IRS Provides Relief for Offshore Wind and Federal Land Projects

Overview


New guidance from the Internal Revenue Service (IRS, the Service) extends the Continuity Safe Harbor to 10 years for both offshore wind projects and projects on federal land.

In Depth


As background, eligibility for the production tax credit (PTC) under Section 45 and the investment tax credit (ITC) under Section 48 ties to the date when a project “begins construction.” There is extensive existing guidance from the Service regarding when a project is treated as having begun construction. Broadly speaking, a project is treated as having begun construction when it meets either the Physical Work Test (performing physical work of a significant nature) or the Five Percent Safe Harbor (spending 5% of the total cost of the project). In addition, the taxpayer must satisfy certain continuity requirements with respect to the project. The Service has provided a “Continuity Safe Harbor,” whereby a project is treated as satisfying the continuity requirements if it is placed in service by the end of the year that is four years after the year when the Physical Work Test or Five Percent Safe Harbor is met. The Continuity Safe Harbor had previously been extended to five years for projects that met the Physical Work Test or Five Percent Safe Harbor in 2016 or 2017.

At the end of 2020, the new stimulus bill was passed into law, and it included several provisions relating to the PTC and ITC. Read our summary of the new law here. The law also provided a standalone ITC for offshore wind projects. The offshore wind ITC is 30% for any projects where construction begins before 2026 and is not subject to any phase down. Qualified facilities are those located in the inland navigable waters of the United States or in the coastal waters of the United States. The existing Service guidance should apply for determining when an offshore wind facility is treated as having begun construction.

On Monday, the Service issued Notice 2021-05 (the Notice). The Notice provides that for “Offshore Projects” or “Federal Land Projects,” the Continuity Safe Harbor is extended to 10 years. That is, a project will be treated as having begun construction in the year when it first meets the Physical Work Test or Five Percent Safe Harbor, so long as the project is placed in service by the end of the year that is 10 years after the year when the Physical Work Test or Five Percent Safe Harbor is met. “Offshore Project” means a qualified facility in inland navigable waters of the United States or any coastal waters of the United States (i.e., those projects that are eligible under the new offshore wind ITC), which will require the construction of one or more high-voltage transmission lines to connect to the grid. “Federal Land Project” means a project more than 50% of which will be placed in service on land owned or controlled by the United States, as determined by relative value or relative area, which will require the construction of one or more high-voltage transmission lines to connect to the grid.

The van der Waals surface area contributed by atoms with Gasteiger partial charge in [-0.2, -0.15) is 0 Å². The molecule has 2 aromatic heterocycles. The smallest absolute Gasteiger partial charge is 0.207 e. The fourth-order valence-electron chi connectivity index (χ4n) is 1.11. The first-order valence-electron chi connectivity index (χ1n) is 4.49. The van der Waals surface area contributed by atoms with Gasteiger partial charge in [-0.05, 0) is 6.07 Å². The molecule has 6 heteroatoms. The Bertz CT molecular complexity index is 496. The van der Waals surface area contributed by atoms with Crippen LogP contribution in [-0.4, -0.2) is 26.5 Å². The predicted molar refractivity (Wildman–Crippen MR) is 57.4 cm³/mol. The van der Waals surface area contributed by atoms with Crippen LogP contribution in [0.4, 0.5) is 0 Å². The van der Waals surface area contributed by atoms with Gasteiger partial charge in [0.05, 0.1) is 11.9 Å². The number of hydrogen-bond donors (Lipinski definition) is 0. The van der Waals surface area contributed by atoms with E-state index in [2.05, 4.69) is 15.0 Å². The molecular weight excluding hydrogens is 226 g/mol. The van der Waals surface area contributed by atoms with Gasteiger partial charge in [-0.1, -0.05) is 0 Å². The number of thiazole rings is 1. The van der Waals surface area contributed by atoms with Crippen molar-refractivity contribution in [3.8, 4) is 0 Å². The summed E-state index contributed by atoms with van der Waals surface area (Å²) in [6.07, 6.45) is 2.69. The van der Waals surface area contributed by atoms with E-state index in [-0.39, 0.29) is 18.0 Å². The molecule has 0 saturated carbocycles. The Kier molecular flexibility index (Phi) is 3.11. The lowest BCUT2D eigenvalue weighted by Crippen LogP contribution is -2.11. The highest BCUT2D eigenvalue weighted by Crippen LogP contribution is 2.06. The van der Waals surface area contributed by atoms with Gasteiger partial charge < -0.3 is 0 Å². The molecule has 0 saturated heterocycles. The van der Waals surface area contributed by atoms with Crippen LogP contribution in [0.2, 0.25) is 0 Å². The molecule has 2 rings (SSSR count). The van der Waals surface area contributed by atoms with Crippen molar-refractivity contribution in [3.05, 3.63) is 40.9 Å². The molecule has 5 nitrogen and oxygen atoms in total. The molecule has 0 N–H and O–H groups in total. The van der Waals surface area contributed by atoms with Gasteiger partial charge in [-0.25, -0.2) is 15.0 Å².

The Service indicated that the Notice relief was provided because it was “aware of certain qualified facilities and energy property that are begin constructed Offshore or on Federal Land,” and based on comments from Congress and project stakeholders, it determined that these projects ordinarily are subject to significantly greater delays than other projects, and are at higher risk of failing the Continuity Safe Harbor. The Service noted that these delays may otherwise fall within the list of excusable disruptions under the existing guidance, for purposes of determining if the projects otherwise meet the facts and circumstances continuity requirement (i.e., if the project does not satisfy the Continuity Safe Harbor).

The relief applies to offshore wind projects (which are newly eligible for a standalone ITC), as well as any ITC or PTC projects on federal land (e.g., solar, fuel cell, onshore wind, etc.). However, under the ITC statute in Section 48, ITC projects other than offshore wind are generally subject to “placed in service” deadlines. The Notice does not change those deadlines. For example, a solar ITC Federal Land Project that began construction in 2019 must still be placed in service by the end of 2025 to qualify for the full 30% ITC. If it is placed in service in 2026 (even though still within the 10-year Continuity Safe Harbor), it is presumably only eligible for 10% ITC under the statute. Neither the PTC nor the new offshore wind ITC is subject to a placed in service cliff, and thus these projects have more potential to benefit from the Notice. For example, an offshore wind project that begins construction in 2025 may be placed in service as late as 2035 and still be eligible for the new 30% offshore ITC.

The relatively quick release of the Notice following enactment of the offshore wind ITC last week suggests strong support for these projects by Congress, the US Department of the Treasury and Service. For instance, the offshore wind ITC remains in place, at a full 30%, through the end of 2025, while the PTC and ITC applicable to all other renewable technologies (e.g., solar, fuel cell, onshore wind, etc.) are already subject to phase down, and in the case of onshore wind, disappear for projects that start construction after 2021.

The Notice confirms that it clarifies and modifies all existing begin construction guidance for both the PTC and ITC.